years ago, having at this time a self-created portion of more than one third of the whole original number, and
being withal separated from the immediate influence of the people, to whom but a remote responsibility is felt,
it cannot be surprising, nor is it indeed any cause for reproach, that such a body, upon an occasion like this
should not be so competent to understand and to represent the genuine feelings of the community, as a majority
of the house of delegates recently chosen, and chosen too, in most instances, upon the express ground of op-
position to that particular course of policy, whose effects are already so much deplored, and whose future con-
sequences are subjects to us of anxious and fearful meditation.

Nor would the mere eulogium upon the virtues of this policy, so highly magnified and, recommended by the.
senate, have rendered the formality of any answer by this house either necessary or adviseable. With the strike-
ing proof before us, which the message itself affords, how little either of argument or elucidation is to be ex-
pected on a great theme of national interest and feeling in a communication of this sort between the two
branches of the legislature, even when it proceeds From the combined wisdom and talents of one branch, en-
tirely undivided and concentred in principle, and having all the sources of political intelligence ready at its-
command; from such an example as this on our table, it would rather seem that a lesson of becoming prudence
should be learned, while we could perceive no inducement or further advantage to be gained by entering into the
discussion which it may possibly have been intended to invite. If the senate cannot be convinced by their own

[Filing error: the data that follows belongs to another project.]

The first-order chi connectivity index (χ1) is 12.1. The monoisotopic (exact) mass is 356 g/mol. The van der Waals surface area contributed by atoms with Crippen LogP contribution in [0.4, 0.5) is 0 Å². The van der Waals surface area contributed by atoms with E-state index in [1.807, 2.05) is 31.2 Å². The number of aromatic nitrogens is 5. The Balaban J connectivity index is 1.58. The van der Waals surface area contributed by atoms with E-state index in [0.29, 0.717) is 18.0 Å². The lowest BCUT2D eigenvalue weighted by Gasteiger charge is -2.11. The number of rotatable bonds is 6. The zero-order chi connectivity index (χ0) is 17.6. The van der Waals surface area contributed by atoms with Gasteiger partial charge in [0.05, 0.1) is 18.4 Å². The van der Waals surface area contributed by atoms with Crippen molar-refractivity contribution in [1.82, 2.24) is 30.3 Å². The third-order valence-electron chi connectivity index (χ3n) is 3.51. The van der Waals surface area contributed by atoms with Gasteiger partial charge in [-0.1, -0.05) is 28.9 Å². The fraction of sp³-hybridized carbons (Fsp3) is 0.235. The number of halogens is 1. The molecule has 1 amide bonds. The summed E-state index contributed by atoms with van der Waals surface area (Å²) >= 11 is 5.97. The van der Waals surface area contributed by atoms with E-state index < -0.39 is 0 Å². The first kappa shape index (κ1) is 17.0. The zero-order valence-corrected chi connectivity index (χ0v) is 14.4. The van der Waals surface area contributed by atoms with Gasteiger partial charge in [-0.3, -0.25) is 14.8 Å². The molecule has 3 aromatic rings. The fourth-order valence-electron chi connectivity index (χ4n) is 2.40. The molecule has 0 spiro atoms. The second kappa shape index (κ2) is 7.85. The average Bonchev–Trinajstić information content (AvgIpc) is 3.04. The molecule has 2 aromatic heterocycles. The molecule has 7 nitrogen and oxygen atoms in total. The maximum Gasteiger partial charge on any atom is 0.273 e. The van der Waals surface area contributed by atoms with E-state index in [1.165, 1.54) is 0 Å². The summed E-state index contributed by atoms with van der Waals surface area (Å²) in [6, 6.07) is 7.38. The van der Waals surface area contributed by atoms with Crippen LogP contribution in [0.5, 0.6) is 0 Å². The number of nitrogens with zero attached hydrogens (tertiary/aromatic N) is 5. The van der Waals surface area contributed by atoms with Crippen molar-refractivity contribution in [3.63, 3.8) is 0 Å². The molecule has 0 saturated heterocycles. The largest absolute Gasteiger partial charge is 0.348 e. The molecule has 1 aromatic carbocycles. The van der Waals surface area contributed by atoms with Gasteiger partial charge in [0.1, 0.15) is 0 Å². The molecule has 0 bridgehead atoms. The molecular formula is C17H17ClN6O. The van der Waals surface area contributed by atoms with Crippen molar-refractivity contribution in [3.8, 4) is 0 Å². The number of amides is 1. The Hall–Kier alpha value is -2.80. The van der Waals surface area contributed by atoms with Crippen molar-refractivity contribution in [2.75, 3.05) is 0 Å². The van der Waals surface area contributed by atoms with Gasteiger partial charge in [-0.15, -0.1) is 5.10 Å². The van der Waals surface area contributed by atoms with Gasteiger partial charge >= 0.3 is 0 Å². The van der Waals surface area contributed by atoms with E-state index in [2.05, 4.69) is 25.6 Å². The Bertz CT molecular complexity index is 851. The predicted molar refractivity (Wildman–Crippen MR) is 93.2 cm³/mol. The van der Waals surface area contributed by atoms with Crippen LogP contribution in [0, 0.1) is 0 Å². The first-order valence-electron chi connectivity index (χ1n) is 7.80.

observation, that the operation of the embargo has been generally injurious and distressing, we must conclude,
that with equal benevolence, they possess a much higher fortitude than this house can pretend to; but at the game
time it leaves us in some perplexity to account for the date passage of an act through both houses of the legisla-
ture, to suspend the ordinary process of justice, in a manner which nothing but the supposed grievous necessity of.
the times could authorise or require. Nor have we any right or disposition to object, that the senate should "view
the embargo as a measure if a wise, efficient, and dignified policy; " because it might he deemed an ungracious task.
to restrict the imagination in a case where so little of the reality exists; and we should sincerely rejoice if the
belligerents of Europe, instead of treating it with derision or indifference, could be made to appreciate ous
"self-retirement, " as it is termed, according to the fond and fanciful reckoning of its authors, advisers and ad-
vocates. As we have no desire to disturb or interfere with the opinion of the senate, as it is thus expressed in
the message, neither can we be expected to change or relinquish any of the sentiments contained in the resolu-
tions. On the contrary, they are irresistibly confirmed by reflection, and fortified by every information of
the state of public affairs, of which the public are permitted to obtain any knowledge, and we shall cheer-


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Journal of the House of Delegates, 1808
Volume 556, Page 57   View pdf image (33K)